07/11/12 : Women’s groups reduce newborn mortality by one third in developing countries

Efforts to empower pregnant women to take control of their own health will result in a reduction of close to one third in newborn mortality in poor rural communities in Bangladesh and India.

Glenys Kinnock chairs panel at Dissemination WorkshopA five-year collaboration between UCL’s Institute of Child Health, newborn and maternal health charity Women and Children First, and NGO partners in Bangladesh and India has demonstrated the powerful effect that empowering and educating women about maternal health has on newborn mortality.

Indian NGO Ekjut and the Diabetic Association of Bangladesh found that giving women the support of each other’s company and the opportunity to share their concerns has a startling effect: in selected villages where the project was active in the Indian states of Jharkhand and Odisha newborn mortality has fallen substantially

UCL and Women and Children First have completed similar projects in India, Nepal and Malawi, all of which have demonstrated that the approach saves lives by approximately a third.  Professor Anthony Costello of UCL said “Evidence to date indicates that women’s groups not only save newborn lives but empower women to improve maternal and newborn health.  Women in groups are more likely to practise hygiene in the home, have the support of local mothers, attend antenatal care, breastfeed their babies and know when to get medical treatment in an emergency.

“Women’s groups help break down barriers. Providing an opportunity for women to attend such groups ensures they learn more about how to look after themselves and their babies properly during pregnancy and childbirth.  It also means they can talk to each other, share their concerns and get advice from friends who understand their needs.”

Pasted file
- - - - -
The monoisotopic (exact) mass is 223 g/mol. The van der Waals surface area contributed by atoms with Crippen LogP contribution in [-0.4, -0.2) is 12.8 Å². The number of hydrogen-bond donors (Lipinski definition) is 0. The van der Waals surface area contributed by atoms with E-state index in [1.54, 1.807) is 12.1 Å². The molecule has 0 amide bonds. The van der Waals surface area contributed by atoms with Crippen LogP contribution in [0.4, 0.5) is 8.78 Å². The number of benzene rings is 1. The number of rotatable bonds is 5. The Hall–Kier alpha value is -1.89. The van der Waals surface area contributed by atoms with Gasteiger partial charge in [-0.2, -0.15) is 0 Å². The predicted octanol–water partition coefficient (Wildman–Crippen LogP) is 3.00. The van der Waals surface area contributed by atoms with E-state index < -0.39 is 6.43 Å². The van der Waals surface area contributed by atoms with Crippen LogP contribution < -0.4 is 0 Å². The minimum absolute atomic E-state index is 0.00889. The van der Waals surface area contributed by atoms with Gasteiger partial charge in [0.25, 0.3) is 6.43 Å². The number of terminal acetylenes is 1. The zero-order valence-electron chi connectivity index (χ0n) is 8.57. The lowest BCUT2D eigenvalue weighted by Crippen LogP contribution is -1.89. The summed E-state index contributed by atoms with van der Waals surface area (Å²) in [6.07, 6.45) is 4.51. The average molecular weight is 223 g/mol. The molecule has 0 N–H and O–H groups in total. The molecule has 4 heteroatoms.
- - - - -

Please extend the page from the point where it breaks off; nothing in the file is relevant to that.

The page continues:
Ros Davies, Chief Executive of Women and Children First, said: “In these areas, pregnant women are often not regarded as important. They might not be allowed to go to antenatal care or give birth in hygienic conditions with a doctor or midwife.  They may not even be able to share their concerns with other women who have been a similar situation.

“I was in India earlier this year and I met a woman who told me that attending a women’s group had saved her life. She was close to giving birth and had been suffering with pre-eclampsia; her mother-in-law was only giving her bread to eat and she was very weak. Other members of the group saw her and raised the alarm. They helped her arrange a visit to a health centre. Eventually she received a caesarean, which saved her and her baby’s life.”

Ms Davies added that the project demonstrated how simple and low cost interventions could lead to a huge improvement in the health of pregnant women and save newborn lives in the developing world.

Working together with the partners in Bangladesh and India, Women and Children First developed a good practice guide to assist the spread of the approach in other areas of Asia and Africa.  

To mark the end of the project the partners held a workshop in London on Thursday, 1 November, to allow members to showcase their work and share the findings. Over 100 people attended the workshop which was designed to encourage aid policy makers and practitioners to look carefully at the methods developed by the project and promote their adoption in other parts of the world.

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